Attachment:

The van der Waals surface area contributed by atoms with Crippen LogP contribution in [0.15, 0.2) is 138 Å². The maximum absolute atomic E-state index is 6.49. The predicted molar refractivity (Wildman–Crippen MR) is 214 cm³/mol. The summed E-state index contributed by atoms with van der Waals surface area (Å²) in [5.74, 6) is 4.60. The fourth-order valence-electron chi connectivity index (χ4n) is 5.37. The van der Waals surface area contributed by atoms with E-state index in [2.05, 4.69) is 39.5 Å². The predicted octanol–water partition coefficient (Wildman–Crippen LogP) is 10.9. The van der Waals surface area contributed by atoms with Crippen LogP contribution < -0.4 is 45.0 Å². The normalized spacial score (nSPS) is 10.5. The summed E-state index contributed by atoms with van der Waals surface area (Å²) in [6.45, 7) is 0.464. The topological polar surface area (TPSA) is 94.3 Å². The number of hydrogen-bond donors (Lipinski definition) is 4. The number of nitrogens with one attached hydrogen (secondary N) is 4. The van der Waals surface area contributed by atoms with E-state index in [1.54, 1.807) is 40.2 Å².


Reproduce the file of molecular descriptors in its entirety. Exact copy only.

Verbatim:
The van der Waals surface area contributed by atoms with Crippen LogP contribution in [0.15, 0.2) is 138 Å². The maximum absolute atomic E-state index is 6.49. The predicted molar refractivity (Wildman–Crippen MR) is 214 cm³/mol. The summed E-state index contributed by atoms with van der Waals surface area (Å²) in [5.74, 6) is 4.60. The fourth-order valence-electron chi connectivity index (χ4n) is 5.37. The van der Waals surface area contributed by atoms with E-state index in [2.05, 4.69) is 39.5 Å². The predicted octanol–water partition coefficient (Wildman–Crippen LogP) is 10.9. The van der Waals surface area contributed by atoms with Crippen LogP contribution < -0.4 is 45.0 Å². The normalized spacial score (nSPS) is 10.5. The summed E-state index contributed by atoms with van der Waals surface area (Å²) in [6.45, 7) is 0.464. The topological polar surface area (TPSA) is 94.3 Å². The number of hydrogen-bond donors (Lipinski definition) is 4. The number of nitrogens with one attached hydrogen (secondary N) is 4. The van der Waals surface area contributed by atoms with E-state index in [1.54, 1.807) is 40.2 Å².